Jordan’s tourism sector is booming. In the first quarter of 2023, tourism increased by 90.7%, surpassing tourism numbers in the first quarter of pre-COVID 2019.
Petra, Wadi Rum, Karak Castle, Aqaba, and the Dead Sea are just a few of the sites that have put the Western-friendly Hashemite kingdom of Jordan on the map. Tourism, however, is not the only growing economic sector in Jordan. The technology and energy sectors show potential for economic growth in a kingdom heavily dependent on foreign aid.
With a population of 11 million, Jordan is a key U.S. regional ally on global counterterrorism, at peace with Israel, and a moderating influence in the Arab world. The country’s 760,000 registered Iraqi, Syrian, and Palestinian refugees, however, put pressure on an economy with limited natural resources, a bloated public sector, and a weak private sector. The COVID-19 pandemic and the impact of Russia’s war on Ukraine on global food and energy markets exacerbated matters with high debt, unemployment, and rising poverty.
To ease Jordan’s economic burdens, the United States provides more aid than any other country, totaling more than $23.8 billion over the past 70 years and reaching $2.6 billion in 2020 alone. Foreign aid, however, can never be the basis for long-term growth.
From 2020 to 2023, Jordan’s score in The Heritage Foundation’s Economic Index dropped 7.2 points. Jordan has benefited from a fairly open trade and investment system, but economic growth has stalled due to the lack of regulatory reform. (The Daily Signal is the news outlet of The Heritage Foundation.)
Nevertheless, Jordan enjoys some natural economic advantages. Religious tourism is a great start.
For Christians, Jordan holds special significance. Although the country is predominantly Muslim, it is home to some of the oldest Christian communities in the world and to important Christian religious sites. Jesus Christ was baptized by John the Baptist along the Jordan River. The site, known as “Bethany Beyond the Jordan,” attracts about 200,000 visitors annually.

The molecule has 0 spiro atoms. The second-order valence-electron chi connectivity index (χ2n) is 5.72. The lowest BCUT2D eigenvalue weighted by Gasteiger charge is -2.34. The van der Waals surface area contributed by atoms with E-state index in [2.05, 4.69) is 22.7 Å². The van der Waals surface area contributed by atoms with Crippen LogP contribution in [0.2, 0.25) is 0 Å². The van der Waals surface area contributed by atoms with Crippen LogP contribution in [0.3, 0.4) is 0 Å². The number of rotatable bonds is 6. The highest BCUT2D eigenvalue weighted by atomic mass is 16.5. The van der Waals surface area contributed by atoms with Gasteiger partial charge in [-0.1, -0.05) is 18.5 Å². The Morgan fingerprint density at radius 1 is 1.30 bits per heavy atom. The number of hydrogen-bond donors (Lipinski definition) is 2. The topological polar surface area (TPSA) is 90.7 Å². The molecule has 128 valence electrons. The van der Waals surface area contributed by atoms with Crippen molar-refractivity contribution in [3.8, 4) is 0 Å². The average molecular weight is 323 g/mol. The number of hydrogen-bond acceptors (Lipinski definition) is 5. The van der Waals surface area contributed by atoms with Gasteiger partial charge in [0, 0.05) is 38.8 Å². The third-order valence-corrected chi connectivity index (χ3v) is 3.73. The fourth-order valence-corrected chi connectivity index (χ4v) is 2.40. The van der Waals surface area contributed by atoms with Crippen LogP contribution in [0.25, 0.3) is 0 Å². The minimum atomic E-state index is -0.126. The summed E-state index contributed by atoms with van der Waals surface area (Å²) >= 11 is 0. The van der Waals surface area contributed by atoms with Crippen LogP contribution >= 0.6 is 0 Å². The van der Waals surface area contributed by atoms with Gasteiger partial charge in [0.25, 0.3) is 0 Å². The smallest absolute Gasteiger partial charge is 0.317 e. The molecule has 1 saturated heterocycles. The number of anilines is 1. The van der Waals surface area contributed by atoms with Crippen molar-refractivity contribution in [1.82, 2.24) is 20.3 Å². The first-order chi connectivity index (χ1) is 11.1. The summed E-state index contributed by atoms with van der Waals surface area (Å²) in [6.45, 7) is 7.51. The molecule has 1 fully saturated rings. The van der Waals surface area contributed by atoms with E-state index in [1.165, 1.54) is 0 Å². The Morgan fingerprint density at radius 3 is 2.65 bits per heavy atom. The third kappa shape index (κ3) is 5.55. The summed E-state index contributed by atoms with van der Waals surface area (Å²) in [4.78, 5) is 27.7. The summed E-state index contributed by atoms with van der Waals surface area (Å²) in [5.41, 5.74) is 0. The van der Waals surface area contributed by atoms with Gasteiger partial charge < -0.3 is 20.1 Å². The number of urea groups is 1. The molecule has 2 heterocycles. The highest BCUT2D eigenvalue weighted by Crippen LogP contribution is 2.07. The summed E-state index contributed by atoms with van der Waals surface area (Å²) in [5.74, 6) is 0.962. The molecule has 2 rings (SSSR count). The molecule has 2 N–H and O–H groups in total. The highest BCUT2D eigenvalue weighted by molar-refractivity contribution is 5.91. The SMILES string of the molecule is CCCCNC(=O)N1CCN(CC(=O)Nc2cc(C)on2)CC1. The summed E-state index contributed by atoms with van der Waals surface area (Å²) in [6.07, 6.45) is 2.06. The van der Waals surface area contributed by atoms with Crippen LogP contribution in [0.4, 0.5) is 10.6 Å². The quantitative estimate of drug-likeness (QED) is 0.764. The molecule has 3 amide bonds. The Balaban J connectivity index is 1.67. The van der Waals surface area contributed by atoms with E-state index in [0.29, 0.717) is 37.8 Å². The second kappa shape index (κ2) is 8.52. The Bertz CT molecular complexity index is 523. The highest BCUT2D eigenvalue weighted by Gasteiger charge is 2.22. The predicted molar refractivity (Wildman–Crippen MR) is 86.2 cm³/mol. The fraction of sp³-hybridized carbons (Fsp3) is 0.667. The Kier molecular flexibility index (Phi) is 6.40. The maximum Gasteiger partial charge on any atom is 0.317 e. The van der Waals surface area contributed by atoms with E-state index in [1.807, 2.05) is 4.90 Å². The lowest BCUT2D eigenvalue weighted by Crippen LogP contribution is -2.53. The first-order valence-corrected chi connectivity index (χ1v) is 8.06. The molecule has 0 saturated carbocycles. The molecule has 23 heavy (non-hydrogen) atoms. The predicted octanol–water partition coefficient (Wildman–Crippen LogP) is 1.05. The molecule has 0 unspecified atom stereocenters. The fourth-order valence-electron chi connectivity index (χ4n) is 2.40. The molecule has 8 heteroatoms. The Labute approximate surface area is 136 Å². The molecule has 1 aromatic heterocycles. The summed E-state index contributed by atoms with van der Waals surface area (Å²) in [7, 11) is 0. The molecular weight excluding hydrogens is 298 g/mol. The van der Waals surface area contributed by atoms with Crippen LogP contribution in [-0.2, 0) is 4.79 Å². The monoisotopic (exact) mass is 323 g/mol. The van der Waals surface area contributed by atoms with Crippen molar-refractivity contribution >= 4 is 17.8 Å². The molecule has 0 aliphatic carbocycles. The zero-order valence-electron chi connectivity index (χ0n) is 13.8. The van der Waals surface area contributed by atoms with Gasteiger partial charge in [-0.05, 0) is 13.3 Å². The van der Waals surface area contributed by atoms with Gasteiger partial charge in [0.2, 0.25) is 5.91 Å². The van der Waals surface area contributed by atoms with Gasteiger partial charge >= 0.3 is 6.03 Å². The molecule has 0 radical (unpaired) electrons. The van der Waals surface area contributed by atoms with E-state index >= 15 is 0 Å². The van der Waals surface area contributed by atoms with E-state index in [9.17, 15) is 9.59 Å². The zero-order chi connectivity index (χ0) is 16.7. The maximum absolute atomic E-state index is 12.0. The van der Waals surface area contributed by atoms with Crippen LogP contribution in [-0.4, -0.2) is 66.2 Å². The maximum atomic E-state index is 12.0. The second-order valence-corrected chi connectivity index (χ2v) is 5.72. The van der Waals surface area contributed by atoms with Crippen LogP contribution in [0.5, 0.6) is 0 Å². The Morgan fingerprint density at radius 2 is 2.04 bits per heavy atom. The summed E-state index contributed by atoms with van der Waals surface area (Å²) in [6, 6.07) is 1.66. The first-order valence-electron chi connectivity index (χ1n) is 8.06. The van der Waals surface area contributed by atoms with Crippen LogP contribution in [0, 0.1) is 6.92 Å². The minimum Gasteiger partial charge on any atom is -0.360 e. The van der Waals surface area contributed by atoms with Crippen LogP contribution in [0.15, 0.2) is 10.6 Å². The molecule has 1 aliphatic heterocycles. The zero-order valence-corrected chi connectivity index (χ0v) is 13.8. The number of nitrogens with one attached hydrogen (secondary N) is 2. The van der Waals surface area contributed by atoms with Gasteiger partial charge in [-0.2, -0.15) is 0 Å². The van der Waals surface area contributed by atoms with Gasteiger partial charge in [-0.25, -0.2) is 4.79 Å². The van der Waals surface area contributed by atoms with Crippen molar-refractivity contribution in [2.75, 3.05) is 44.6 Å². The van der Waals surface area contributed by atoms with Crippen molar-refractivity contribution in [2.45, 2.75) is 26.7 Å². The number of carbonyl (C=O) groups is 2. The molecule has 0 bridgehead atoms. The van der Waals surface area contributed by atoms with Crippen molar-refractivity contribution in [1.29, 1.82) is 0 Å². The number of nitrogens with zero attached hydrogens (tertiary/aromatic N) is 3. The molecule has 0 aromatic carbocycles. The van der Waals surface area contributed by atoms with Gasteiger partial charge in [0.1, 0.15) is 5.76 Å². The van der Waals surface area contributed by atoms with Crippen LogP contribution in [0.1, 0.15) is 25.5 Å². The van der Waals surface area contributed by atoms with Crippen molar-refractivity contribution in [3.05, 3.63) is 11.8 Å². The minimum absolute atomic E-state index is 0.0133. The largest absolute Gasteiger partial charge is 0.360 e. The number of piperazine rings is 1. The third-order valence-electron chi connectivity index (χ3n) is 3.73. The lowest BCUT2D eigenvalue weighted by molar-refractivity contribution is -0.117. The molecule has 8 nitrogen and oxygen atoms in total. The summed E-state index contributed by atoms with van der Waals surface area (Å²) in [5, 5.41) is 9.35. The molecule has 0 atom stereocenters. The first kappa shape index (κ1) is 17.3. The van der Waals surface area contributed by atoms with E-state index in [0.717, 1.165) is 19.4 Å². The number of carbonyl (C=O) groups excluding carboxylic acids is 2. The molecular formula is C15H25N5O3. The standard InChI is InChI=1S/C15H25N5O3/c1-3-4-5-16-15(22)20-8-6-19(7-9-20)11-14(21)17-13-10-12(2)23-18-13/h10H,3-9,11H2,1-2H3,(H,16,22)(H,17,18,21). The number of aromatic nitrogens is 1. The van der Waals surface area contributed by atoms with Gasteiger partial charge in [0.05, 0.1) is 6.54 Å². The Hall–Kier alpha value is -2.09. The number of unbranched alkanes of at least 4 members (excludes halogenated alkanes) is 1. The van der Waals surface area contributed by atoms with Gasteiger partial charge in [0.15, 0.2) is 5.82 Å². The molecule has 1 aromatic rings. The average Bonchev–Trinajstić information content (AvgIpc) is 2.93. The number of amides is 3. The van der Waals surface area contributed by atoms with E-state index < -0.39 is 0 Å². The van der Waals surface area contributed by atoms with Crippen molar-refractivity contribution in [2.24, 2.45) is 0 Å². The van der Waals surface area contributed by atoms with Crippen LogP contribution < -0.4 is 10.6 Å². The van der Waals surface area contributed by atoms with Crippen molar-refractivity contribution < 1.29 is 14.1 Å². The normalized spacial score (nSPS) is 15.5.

To boost the number of visitors at this important religious site, a $300 million project was launched in December. The proposed project includes a new tourist hub with a visitor center, baptismal pool, and a series of walkways and bridges to explore the area lined with restaurants, souvenir shops, and botanical gardens.
Government funds will not finance the project. Nine faith-based organizations are mobilizing private investment to build welcome areas and 12 new churches. The Baptist World Alliance, a global network of Baptist churches, will partner with the Jordanian Baptist Convention to construct a Baptist outpost. The Anglicans, Greek Orthodox, Catholics, Evangelical Lutherans, and others are also slated to build new churches, guest houses, and residences for monks and priests.
The 30,000-square-meter Catholic Church will be the largest church complex in the Middle East. The Catholic Latin patriarch of Jerusalem called the site a “place of unity” amid tensions in the Middle East.
Jordan expects the upgraded religious site will attract more than a million visitors annually, boost tourism income, and strengthen interfaith ties between Muslims and Christians.
Tourism alone, however, will not solve Jordan’s economic woes nor provide enough jobs for its educated workforce. According to the U.S. International Trade Administration, “The Information Communications and Technology (ICT) sector in Jordan is one of the fastest growing sectors in Jordan’s economy, accounting for 3.8% of [gross domestic product] with total annual revenue exceeding [$2.3 billion.]”
Jordanian Crown Prince Hussein bin Abdullah II wants to position Jordan as a regional leader in the tech sector by sponsoring coding boot camps, hackathons, and entrepreneurship competitions, intended to enhance Information Communications and Technology skills among Jordanian youth. Neighboring Israel is a global leader in cybersecurity and digital innovation. Growth in the tech sector would give Jordan access to the region’s market of 400 million consumers.
Energy represents another major growth sector. The Basra-Aqaba oil pipeline project, a joint venture between the governments of Jordan and Iraq to construct a new oil pipeline between the southern Iraqi city of Basra and the Jordanian port of Aqaba on the Red Sea, aims to boost Jordan’s energy security and provide Iraq with a new and safe export route for its oil.
The two nearly 1,050-mile-long pipelines would be able to pump out 2 million to 3 million barrels per day. The project is expected to cost $18 billion to build.
The project’s economic benefits are significant for both Jordan and Iraq. For Jordan, the pipelines could bring between $500 million and $3 billion in transit fees each year. For Iraq, the pipeline could diversify the country’s export routes and link its economy to more stable Arab neighbors and away from Iran.
For Europe and the United States, the pipeline would reduce the world’s reliance on oil transmitted through the Strait of Hormuz.
U.S. foreign aid is an expensive, band-aid solution to Jordan’s economic problem. By promoting trade and investment, diversifying its economy, and encouraging investment-driven entrepreneurship and innovation, Jordan can create a more sustainable and prosperous future for its people.
This piece originally appeared in The Daily Signal